This is an expansion of one of the earliest articles published on the Cobb County Courier. It was originally published in January of 2016, about five months after we began publishing.
At the time this article was written, if we had 1,000 visitors over a 30-day period I’d be thrilled. At this point our 30-day readership is consistently over 110,000 page views, and often approaches 200,000. So I’m recycling some of the golden oldies for a new and larger audience.
The Georgia Native Plant Society holds periodic work days in Heritage Park in Mableton to remove invasive plants (follow this link for the details of the next work day). One thing I noticed about their publicity for the event is that more emphasis was put on privet than on kudzu. Read further to find out why.
Not only that, but I noticed that I see a lot more privet in Cobb County than I do kudzu. Kudzu’s more noticeable since it engulfs whole trees and buildings, but privet is everywhere.
A little about this notorious plant
I’m a fan of what’s known as “long form journalism”. It’s the type of article that takes more than one sitting to read, unless you have a free afternoon. Unlike the typical 300-500 word news article (like this article), it covers a topic in depth.
One morning in the winter of 2016, I visited Longreads, a site devoted to long form journalism, and was thrilled to find a link to a Smithsonian Magazine article about kudzu, the Japanese weed which has become a symbol of the American South.
Growing up in the Grant Park neighborhood of southeast Atlanta, I was in awe of the kudzu that covered vacant lots, and became convinced that within a few decades the entire state of Georgia would be a tangled mass of kudzu, irretrievable short of nuclear annihilation of the weed.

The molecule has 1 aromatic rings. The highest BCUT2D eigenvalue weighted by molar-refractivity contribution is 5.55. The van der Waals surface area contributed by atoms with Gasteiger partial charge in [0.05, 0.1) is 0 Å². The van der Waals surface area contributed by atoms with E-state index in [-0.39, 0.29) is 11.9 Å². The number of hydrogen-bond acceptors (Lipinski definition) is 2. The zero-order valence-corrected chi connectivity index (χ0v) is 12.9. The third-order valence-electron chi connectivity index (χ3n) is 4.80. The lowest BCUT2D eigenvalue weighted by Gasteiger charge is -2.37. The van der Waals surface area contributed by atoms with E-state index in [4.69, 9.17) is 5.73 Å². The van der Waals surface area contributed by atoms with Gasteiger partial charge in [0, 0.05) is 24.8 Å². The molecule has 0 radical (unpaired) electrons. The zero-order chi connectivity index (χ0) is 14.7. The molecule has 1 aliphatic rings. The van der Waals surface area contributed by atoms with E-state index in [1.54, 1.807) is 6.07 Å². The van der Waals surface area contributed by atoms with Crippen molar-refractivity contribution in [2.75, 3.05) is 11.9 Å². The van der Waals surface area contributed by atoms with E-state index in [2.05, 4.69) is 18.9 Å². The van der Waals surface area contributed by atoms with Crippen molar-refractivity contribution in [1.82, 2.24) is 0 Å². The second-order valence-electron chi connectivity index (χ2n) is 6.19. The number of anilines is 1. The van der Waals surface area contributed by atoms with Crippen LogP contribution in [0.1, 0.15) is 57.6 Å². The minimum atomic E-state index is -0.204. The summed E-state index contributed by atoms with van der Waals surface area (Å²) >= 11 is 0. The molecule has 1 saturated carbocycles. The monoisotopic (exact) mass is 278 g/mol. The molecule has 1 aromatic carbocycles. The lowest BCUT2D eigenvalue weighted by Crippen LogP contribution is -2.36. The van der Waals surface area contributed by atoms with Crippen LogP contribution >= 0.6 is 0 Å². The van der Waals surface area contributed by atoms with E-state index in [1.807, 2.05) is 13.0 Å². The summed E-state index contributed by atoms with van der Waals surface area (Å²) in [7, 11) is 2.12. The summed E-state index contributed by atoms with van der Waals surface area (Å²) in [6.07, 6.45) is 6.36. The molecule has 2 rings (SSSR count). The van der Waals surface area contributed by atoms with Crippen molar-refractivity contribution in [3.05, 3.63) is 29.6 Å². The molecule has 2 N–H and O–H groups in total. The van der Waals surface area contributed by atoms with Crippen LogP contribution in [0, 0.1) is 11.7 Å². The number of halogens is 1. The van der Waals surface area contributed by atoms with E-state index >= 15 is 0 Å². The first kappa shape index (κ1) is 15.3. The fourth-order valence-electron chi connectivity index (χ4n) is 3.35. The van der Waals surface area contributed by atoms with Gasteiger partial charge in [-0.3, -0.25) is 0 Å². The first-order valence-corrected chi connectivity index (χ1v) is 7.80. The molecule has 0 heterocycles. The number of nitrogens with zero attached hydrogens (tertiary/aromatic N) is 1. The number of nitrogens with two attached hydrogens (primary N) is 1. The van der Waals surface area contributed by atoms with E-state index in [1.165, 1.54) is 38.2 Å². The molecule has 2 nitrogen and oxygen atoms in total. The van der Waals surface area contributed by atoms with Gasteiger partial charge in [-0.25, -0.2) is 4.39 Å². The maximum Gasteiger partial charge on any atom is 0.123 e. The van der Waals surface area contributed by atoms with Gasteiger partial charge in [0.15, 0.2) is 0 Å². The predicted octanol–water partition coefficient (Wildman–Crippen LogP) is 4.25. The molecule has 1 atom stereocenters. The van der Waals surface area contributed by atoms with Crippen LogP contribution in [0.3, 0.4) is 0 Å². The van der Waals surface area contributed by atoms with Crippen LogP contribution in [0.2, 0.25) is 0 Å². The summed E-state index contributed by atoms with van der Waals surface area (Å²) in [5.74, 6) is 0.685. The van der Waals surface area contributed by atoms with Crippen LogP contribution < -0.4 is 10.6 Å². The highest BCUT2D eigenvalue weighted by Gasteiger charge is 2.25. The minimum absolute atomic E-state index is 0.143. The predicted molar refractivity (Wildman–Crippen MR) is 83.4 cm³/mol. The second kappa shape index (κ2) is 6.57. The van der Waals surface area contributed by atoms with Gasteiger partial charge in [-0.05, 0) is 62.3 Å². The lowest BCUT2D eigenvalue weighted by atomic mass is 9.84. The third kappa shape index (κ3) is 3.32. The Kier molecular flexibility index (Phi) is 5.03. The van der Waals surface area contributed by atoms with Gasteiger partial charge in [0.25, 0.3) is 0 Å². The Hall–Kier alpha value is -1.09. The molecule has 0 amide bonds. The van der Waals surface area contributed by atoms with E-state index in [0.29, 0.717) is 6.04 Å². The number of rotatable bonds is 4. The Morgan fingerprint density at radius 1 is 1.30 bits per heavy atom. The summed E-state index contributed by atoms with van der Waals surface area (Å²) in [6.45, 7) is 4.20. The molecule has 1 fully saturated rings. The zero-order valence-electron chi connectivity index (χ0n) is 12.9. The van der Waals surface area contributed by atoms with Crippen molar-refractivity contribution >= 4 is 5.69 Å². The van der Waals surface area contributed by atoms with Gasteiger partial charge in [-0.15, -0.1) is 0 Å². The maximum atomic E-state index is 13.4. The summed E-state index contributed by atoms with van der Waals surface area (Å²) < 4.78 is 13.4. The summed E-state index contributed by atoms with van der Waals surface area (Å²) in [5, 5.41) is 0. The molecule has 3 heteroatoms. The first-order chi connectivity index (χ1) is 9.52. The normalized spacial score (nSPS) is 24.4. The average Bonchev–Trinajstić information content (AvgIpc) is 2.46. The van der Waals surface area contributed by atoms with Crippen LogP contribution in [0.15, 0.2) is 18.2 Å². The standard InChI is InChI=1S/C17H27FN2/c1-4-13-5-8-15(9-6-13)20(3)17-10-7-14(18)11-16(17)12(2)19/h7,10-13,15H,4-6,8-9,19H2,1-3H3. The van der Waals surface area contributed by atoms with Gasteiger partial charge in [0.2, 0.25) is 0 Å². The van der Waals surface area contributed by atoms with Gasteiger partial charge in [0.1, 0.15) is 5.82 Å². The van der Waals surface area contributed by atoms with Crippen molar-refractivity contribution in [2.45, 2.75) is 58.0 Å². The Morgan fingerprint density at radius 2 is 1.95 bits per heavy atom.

“The True Story of Kudzu, the Vine That Never Truly Ate the South” gives a much more detailed, and less alarmist view of this invasive plant. Kudzu, the article explains, was introduced to the South during the Great Depression. Farmers were paid up to $8 per acre to plant the weed for erosion control, and railroad and highway developers planted kudzu to increase the stability of the walls of clay they were creating by grading the land for roads and track.
While kudzu is an invasive non-native plant, with all the problems that brings for our local ecosystem, its coverage and the speed of its growth is often exaggerated. Privet, another introduced species, is much more invasive, and covers 14 times the acreage of kudzu. Even invasive roses cover 3 times more of our land area than kudzu. That may not console you if kudzu is encroaching on your yard, but for thorough and balanced information on this fast-growing Asian weed, “The True Story of Kudzu, the Vine That Never Truly Ate the South” is a good starting point.
One of the best accounts, not only of the headaches and environmental destruction caused by kudzu, but also of potential uses for the plant is this article from the Extension Service for Alabama A&M and Auburn.
The article states:
“For more than 2,000 years, Asian cultures have found great value in kudzu.
“Chinese records tell of kudzu roots being dried and diced for medicinal purposes as early as 1578.
“Kudzu fiber from vines and stems was used to make “grass” cloth and paper by 1665.
“During the 1700s, kudzu was imported into Japan where the roots were ground into flour. Kudzu flour is still imported to the United States and sold in many Asian grocery and health food stores.”
So by all means, help to control kudzu’s spread in any environmentally healthy way you can. But put more time into digging up privet by the roots.